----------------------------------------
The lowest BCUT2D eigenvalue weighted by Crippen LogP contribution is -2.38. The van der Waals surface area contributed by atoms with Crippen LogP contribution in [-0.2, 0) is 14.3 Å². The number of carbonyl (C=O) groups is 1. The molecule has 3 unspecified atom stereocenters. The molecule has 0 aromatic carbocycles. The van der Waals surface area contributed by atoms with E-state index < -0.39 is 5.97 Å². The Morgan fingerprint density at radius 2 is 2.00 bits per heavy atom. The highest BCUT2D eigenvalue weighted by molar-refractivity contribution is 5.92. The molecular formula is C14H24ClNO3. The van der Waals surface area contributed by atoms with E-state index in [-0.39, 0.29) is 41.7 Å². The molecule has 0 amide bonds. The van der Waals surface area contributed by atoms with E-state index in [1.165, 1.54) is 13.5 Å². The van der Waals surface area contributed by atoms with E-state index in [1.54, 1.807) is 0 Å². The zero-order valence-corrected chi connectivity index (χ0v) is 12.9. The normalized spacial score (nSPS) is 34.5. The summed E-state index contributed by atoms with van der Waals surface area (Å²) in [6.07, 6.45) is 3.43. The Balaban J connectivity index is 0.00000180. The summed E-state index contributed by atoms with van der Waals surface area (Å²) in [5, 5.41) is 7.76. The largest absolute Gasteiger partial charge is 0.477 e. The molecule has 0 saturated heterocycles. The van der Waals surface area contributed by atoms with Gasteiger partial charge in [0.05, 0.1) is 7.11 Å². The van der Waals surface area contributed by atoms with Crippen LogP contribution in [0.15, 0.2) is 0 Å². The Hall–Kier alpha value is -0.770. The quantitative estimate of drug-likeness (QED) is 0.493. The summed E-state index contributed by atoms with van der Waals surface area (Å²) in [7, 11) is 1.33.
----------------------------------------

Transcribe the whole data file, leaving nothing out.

The lowest BCUT2D eigenvalue weighted by Crippen LogP contribution is -2.38. The van der Waals surface area contributed by atoms with Crippen LogP contribution in [-0.2, 0) is 14.3 Å². The number of carbonyl (C=O) groups is 1. The molecule has 3 unspecified atom stereocenters. The molecule has 0 aromatic carbocycles. The van der Waals surface area contributed by atoms with E-state index < -0.39 is 5.97 Å². The Morgan fingerprint density at radius 2 is 2.00 bits per heavy atom. The highest BCUT2D eigenvalue weighted by molar-refractivity contribution is 5.92. The molecular formula is C14H24ClNO3. The van der Waals surface area contributed by atoms with E-state index in [-0.39, 0.29) is 41.7 Å². The molecule has 0 amide bonds. The van der Waals surface area contributed by atoms with E-state index in [1.165, 1.54) is 13.5 Å². The van der Waals surface area contributed by atoms with E-state index in [1.54, 1.807) is 0 Å². The zero-order valence-corrected chi connectivity index (χ0v) is 12.9. The normalized spacial score (nSPS) is 34.5. The summed E-state index contributed by atoms with van der Waals surface area (Å²) in [6.07, 6.45) is 3.43. The Balaban J connectivity index is 0.00000180. The summed E-state index contributed by atoms with van der Waals surface area (Å²) in [5, 5.41) is 7.76. The largest absolute Gasteiger partial charge is 0.477 e. The molecule has 0 saturated heterocycles. The van der Waals surface area contributed by atoms with Gasteiger partial charge in [0.05, 0.1) is 7.11 Å². The van der Waals surface area contributed by atoms with Crippen LogP contribution in [0.15, 0.2) is 0 Å². The Hall–Kier alpha value is -0.770. The quantitative estimate of drug-likeness (QED) is 0.493. The summed E-state index contributed by atoms with van der Waals surface area (Å²) in [7, 11) is 1.33.